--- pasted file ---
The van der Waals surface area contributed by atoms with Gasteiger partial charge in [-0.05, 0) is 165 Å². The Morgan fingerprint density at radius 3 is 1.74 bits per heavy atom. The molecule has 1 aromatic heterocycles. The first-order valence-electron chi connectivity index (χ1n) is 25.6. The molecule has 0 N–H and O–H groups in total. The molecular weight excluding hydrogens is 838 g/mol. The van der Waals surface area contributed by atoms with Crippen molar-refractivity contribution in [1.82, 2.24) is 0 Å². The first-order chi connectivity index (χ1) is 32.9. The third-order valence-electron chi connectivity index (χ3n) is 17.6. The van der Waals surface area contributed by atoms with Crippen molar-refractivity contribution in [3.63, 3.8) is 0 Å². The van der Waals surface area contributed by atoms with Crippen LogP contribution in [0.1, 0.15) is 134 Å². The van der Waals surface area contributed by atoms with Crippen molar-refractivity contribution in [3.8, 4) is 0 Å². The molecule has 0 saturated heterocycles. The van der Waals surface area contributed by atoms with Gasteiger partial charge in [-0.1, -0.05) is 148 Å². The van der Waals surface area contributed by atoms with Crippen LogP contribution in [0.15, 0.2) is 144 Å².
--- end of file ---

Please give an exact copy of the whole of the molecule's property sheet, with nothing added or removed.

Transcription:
The van der Waals surface area contributed by atoms with Gasteiger partial charge in [-0.05, 0) is 165 Å². The Morgan fingerprint density at radius 3 is 1.74 bits per heavy atom. The molecule has 1 aromatic heterocycles. The first-order valence-electron chi connectivity index (χ1n) is 25.6. The molecule has 0 N–H and O–H groups in total. The molecular weight excluding hydrogens is 838 g/mol. The van der Waals surface area contributed by atoms with Crippen molar-refractivity contribution in [1.82, 2.24) is 0 Å². The first-order chi connectivity index (χ1) is 32.9. The third-order valence-electron chi connectivity index (χ3n) is 17.6. The van der Waals surface area contributed by atoms with Crippen molar-refractivity contribution in [3.63, 3.8) is 0 Å². The van der Waals surface area contributed by atoms with Crippen LogP contribution in [0.1, 0.15) is 134 Å². The van der Waals surface area contributed by atoms with Crippen molar-refractivity contribution in [3.8, 4) is 0 Å². The molecule has 0 saturated heterocycles. The van der Waals surface area contributed by atoms with Gasteiger partial charge in [-0.1, -0.05) is 148 Å². The van der Waals surface area contributed by atoms with Crippen LogP contribution in [0.15, 0.2) is 144 Å².